The real appeal to ancient wisdom

As many who take an interest in this subject know, one of the most common arguments that advocates of various medical woo often make is the appeal to ancient wisdom. They seem to think that if a treatment is old (homeopathy, acupuncture, various “energy healing” methods), there must be something to it because otherwise it wouldn’t have persisted. (Never mind that belief in ghosts and evil spirits, for example, has persisted for many thousands of years.)

Here is an explicit description of just what some of this “ancient medical wisdom” is, straight from the horse’s mouth, so to speak, namely the ancient Romans and Greeks.


  1. #1 BB
    May 29, 2008

    “They” used to think the earth was flat and that spontaneous generation was real too.

  2. #2 Jeff Chamberlain
    May 29, 2008

    Romans and Greeks. Dead Western white males. Everyone knows that it only counts if it’s “Eastern.”

  3. #3 Koray
    May 29, 2008

    I’ve always thought that the appeal of ancient practices was not due to being time tested, but by being something of a lost, mystic art, perhaps not even re-discoverable in our time.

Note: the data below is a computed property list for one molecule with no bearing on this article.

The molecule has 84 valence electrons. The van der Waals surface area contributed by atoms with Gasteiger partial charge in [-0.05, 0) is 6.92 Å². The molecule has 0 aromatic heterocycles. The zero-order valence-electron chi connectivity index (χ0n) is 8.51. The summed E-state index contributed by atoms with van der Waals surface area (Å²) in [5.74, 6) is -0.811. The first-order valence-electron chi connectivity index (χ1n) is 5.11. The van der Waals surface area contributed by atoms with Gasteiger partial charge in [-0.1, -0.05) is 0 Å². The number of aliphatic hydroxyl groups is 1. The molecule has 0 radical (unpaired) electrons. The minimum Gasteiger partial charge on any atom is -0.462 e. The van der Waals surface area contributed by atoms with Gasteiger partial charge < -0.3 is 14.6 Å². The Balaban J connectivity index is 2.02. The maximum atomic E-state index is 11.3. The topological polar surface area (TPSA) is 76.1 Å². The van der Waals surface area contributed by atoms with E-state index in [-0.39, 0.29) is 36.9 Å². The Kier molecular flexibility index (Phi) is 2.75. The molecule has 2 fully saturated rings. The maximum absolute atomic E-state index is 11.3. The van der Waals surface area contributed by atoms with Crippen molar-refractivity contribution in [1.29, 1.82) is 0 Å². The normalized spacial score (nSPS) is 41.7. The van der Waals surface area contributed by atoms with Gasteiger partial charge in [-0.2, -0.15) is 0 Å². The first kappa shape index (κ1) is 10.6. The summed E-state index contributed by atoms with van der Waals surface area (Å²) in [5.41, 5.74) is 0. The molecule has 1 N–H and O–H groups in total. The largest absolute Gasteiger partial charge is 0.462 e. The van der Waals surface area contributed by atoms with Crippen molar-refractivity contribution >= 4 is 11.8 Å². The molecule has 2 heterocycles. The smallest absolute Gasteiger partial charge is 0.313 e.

4. #4 J-Dog
    May 29, 2008

    Some of these remedies are still too experimental for my HMO…

  5. #5 DLC
    May 29, 2008

    Are your humors balanced?
    Physicians quit using bloodletting quite some time ago, and I don’t recall seeing anyone advocating it today.

  6. #6 Gary
    May 29, 2008

    I agree that much of ancient medicine is not supported by evidence, and is often useless and based on incorrect knowledge of the human body. But is there nothing we can learn from this ancient knowledge? Surely some of the claims of these ancient texts can be tested scientifically, for example, if an ancient medical text says that a certain plant can be used to treat some illness, then maybe that claim could be tested, and the active chemical(s) studied. This could be a source of useful, previously unknown medications. Of course, they would have to be tested for efficacy, but I see no reason to simply discard a claim about a medically useful substance or technique simply because it comes from an ancient source. Remember, aspirin used to be made from willow bark.

  7. #7 wfjag
    May 29, 2008

    The reason that the US Constitution specified a minimum age for the President of 35 is that the Founding Fathers wanted to ensure that the men elected were much older than the general population, and so it was believed that they would have more wisdom and be more circumspect due to the rapidly approaching chance to meet their maker and answer on Judgment Day.

    In classical times, the average age was less than 35.